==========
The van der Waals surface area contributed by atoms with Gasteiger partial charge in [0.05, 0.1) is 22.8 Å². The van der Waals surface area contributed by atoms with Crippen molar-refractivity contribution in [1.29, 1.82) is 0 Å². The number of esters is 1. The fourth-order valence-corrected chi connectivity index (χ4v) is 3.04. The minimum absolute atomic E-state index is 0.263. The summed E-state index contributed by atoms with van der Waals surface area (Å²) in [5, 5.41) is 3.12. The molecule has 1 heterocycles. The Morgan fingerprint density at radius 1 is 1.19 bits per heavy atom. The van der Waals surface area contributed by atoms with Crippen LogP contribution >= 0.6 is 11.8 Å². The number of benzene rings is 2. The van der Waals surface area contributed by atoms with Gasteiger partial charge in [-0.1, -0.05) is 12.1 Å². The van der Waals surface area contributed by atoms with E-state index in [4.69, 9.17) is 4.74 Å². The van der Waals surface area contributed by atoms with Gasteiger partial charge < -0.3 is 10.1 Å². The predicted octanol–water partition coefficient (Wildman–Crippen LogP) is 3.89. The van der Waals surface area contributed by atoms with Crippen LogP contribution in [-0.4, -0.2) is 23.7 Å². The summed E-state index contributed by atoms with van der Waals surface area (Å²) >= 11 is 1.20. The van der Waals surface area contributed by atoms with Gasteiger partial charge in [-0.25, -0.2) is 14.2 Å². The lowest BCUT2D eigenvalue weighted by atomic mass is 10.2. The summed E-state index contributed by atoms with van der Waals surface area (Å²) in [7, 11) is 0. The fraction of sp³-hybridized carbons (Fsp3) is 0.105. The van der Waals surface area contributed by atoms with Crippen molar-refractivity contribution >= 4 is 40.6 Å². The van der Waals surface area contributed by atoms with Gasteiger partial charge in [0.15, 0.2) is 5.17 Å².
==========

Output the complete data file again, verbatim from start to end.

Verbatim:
The van der Waals surface area contributed by atoms with Gasteiger partial charge in [0.05, 0.1) is 22.8 Å². The van der Waals surface area contributed by atoms with Crippen molar-refractivity contribution in [1.29, 1.82) is 0 Å². The number of esters is 1. The fourth-order valence-corrected chi connectivity index (χ4v) is 3.04. The minimum absolute atomic E-state index is 0.263. The summed E-state index contributed by atoms with van der Waals surface area (Å²) in [5, 5.41) is 3.12. The molecule has 1 heterocycles. The Morgan fingerprint density at radius 1 is 1.19 bits per heavy atom. The van der Waals surface area contributed by atoms with Crippen LogP contribution >= 0.6 is 11.8 Å². The number of benzene rings is 2. The van der Waals surface area contributed by atoms with Gasteiger partial charge in [-0.1, -0.05) is 12.1 Å². The van der Waals surface area contributed by atoms with E-state index in [4.69, 9.17) is 4.74 Å². The van der Waals surface area contributed by atoms with Gasteiger partial charge < -0.3 is 10.1 Å². The predicted octanol–water partition coefficient (Wildman–Crippen LogP) is 3.89. The van der Waals surface area contributed by atoms with Crippen LogP contribution in [-0.4, -0.2) is 23.7 Å². The summed E-state index contributed by atoms with van der Waals surface area (Å²) >= 11 is 1.20. The van der Waals surface area contributed by atoms with Gasteiger partial charge in [-0.25, -0.2) is 14.2 Å². The lowest BCUT2D eigenvalue weighted by atomic mass is 10.2. The summed E-state index contributed by atoms with van der Waals surface area (Å²) in [7, 11) is 0. The fraction of sp³-hybridized carbons (Fsp3) is 0.105. The van der Waals surface area contributed by atoms with Crippen molar-refractivity contribution >= 4 is 40.6 Å². The van der Waals surface area contributed by atoms with Gasteiger partial charge in [0.15, 0.2) is 5.17 Å².